Newtown, CT – September 9, 2016
Seldom do I disagree with my colleagues at the Commonwealth Fund, but their latest post is truly a head-scratcher – In a blog post, David Blumenthal and David Squires seem to argue against themselves on a number of occasions and also show a surprising lack of understanding of how some of Medicare’s bundled payment programs work. First, it’s important to point out that there are several essential flaws to the voluntary, mandated and recently proposed bundled payment programs served up by CMS. These include: (a) lack of severity adjustment, which a recent paper highlights, and an HCI3 analysis had previously shown; (b) hospital centricity that, to CMS’s own acknowledgment limits the potential for site of service arbitrage and can also lead to further provider consolidation; and (c) failure to engage physicians in a meaningful way. Blumenthal and Squires, however, seem to point to contradicting issues. One is the lack of inclusion of certain services that are not linked to the core bundle, which can lead to a failure of coordinating care beyond the episode of care which is the focus of the bundle, and creates a potential for physicians to classify certain services as being related to another episode, thus presumably shifting costs and gaming the bundle (it’s a somewhat convoluted argument). And yet, the Medicare bundle does just the opposite. It includes all types of costs other than the ones related to the episode of care, and thus forces providers to coordinate the care of the patient’s co-morbidities. The second point, which has been made by others, is that lack of severity adjustment can lead to cherry picking. This issue, by the way, is not unique to Medicare’s bundled payment program, it’s also a problem for the ACO program. The last argument seems the most cogent and, to a large extent, the central one, namely that bundled payments may make it harder for ACOs to succeed if certain episodes of care are carved out by specialists who harvest the savings first. And yet this argument is the weakest of all (especially in light of (b) above).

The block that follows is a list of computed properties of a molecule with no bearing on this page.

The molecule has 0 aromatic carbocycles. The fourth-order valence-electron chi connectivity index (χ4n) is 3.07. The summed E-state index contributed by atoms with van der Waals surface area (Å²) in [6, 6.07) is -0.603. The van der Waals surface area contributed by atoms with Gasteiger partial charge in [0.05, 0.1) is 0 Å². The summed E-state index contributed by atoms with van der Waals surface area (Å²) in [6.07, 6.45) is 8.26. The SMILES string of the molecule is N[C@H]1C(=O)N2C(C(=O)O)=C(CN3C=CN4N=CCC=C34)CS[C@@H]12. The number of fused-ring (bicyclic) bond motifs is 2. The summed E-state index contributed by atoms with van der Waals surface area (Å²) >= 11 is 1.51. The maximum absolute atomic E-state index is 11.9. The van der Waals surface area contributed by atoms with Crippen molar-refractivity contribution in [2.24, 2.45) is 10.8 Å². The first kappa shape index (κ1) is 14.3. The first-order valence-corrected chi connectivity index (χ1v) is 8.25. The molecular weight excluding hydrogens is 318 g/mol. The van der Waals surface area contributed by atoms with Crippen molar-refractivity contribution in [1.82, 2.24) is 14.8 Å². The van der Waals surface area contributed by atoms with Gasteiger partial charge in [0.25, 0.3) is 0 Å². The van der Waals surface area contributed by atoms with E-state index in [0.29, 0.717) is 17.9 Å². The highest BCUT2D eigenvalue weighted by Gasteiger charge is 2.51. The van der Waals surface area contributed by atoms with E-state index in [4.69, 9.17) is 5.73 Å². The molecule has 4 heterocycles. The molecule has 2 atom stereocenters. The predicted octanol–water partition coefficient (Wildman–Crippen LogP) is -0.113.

What this means to you – Medicare’s bundled payment programs, in particular the mandated ones, are completely hospital centric, so making the argument that they can potentially make it more difficult for ACOs to succeed seems absurd, unless that ACO happens to be a physician-group led ACO, and in which case they’re already spending their days harvesting the savings from less efficient providers. But here’s a more fundamental point. So what? Why should harvesting low hanging fruit be reserved to the more inefficient of the provider structures around? We should all encourage the fastest routes possible to generating savings in the health care system before insurance exchanges collapse and the middle class gets squeezed even more by rising premiums and greater out-of-pocket expenses. And the real head-scratcher here is that the Medicare bundles, to an extent, favor the hospital-centric ACOs who are the most at risk according to the Davids. So why cry wolf for something that isn’t a reality, at least in the federally run APMs? More importantly, why not applaud that the transformation of the health care system can lead to lower costs for all consumers and press on the accelerator? Will that cause some bloated health systems to tighten the belt? Sure, and it’s about time because the rest of us have had to tighten our belts for more than a decade while the health systems gobbled up our cash and got fat. Let’s get our priorities straight here and focus on where the real pain is felt: in the consumer’s purse.
Francois de Brantes